The Daily Mirror, Sunday Mirror and Sunday People hacked BBC executive Alan Yentob’s phone possibly “tens of thousands” of times between 1999 and 2008, his lawyer David Sherborne told the UK High Court, according to the Guardian.
“I had never imagined that my mobile phone was anything other than a safe and inviolate place where I could communicate with all of the people in my life,” Yentob said in court, the Mirror reported. “That feeling has been shattered.”
He added, according to the BBC: “It is extremely disturbing to think that these people knew about so many aspects of my personal and professional life and my most private of conversations.”
Yentob is the creative director for the BBC and managed some of BBC’s top shows including East Enders during the time the three publications, all owned by Trinity Mirror, are accused of hacking him. His cell phone contacts was “most valuable” and “famous,” Yentob’s lawyer told the court, explaining that among his contacts included Salman Rushdie, the BBC’s director journal, Alastair Campbell, the Guardian‘s editor Alan Rusbridger, Charles Saatchi, Nigella Lawson, Sting, Mel Brooks, Anne Bancroft, and Steve Coogan.
His phone hacking lawsuit, along with seven others, is currently on trial.
“It looks likely that he was a hugely productive source for stories, otherwise why, we say, would there have been vast amounts of calls made to his phone during 1999 to at least 2006 and, we say, up to 2008?” Sherborne said in court, the Guardian reported. “A volume that would have been thousands of calls and maybe even tens of thousands over the period.”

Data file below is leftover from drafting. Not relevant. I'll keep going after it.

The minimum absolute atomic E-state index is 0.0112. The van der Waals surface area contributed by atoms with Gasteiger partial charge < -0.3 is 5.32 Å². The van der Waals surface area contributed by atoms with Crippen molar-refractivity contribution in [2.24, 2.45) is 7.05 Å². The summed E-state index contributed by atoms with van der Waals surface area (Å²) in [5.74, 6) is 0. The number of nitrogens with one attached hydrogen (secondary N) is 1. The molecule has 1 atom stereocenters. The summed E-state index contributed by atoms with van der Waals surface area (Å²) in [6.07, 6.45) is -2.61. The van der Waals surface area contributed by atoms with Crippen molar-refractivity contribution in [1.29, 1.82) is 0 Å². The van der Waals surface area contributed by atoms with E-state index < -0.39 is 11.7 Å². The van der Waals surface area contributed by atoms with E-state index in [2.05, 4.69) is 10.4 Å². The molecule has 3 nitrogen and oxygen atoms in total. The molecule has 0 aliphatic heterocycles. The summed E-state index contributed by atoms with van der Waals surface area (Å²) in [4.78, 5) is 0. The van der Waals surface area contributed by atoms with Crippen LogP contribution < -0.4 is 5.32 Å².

The three newspapers tried to get in his voicemail 330 times from landline phones, the Guardian reported. Two former Mirror journalists, James Hipwell who said he witnessed phone hacking, and Dan Evans, who admitted phone hacking, confirmed that Yentob was hacked daily.
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In court in early March, the company’s lawyer Matthew Nicklin said it would pay “full, fair and proper” compensation, the Mirror reported.
“These unlawful activities have long been banished from Trinity Mirror’s business, but Trinity Mirror is facing up to and taking responsibility for this historic wrongdoing,” he added.
Nicklin also said that hacking was limited at the three papers and didn’t involve a “horde” of Mirror and People journalists. “On this last point, it is quite wrong, unfair and unjust, to taint a large number of honest, hard-working journalists with the wrongdoing of a few. The evidence upon which this is sought to be done is paper-thin.”
Mirror Group has already admitted and paid out phone hacking settlements to several others, as iMediaEthics has reported. It settled five hacking lawsuits in January.
The three newspapers published print apologies to phone hacking victims in February.
The BBC declined to comment.
iMediaEthics has written to Trinity Mirror and Yentob’s lawyer for comment.
CORRECTION - March 12, 2015 12:02 PM
Former Mirror journalist James Hipwell did not admit to phone hacking; he said he admitted seeing phone hacking at the Mirror. The Guardian reported: “The court has heard that James Hipwell, a former Daily Mirror journalist, claimed that Yentob’s emails were targeted daily by reporters.” We regret the error.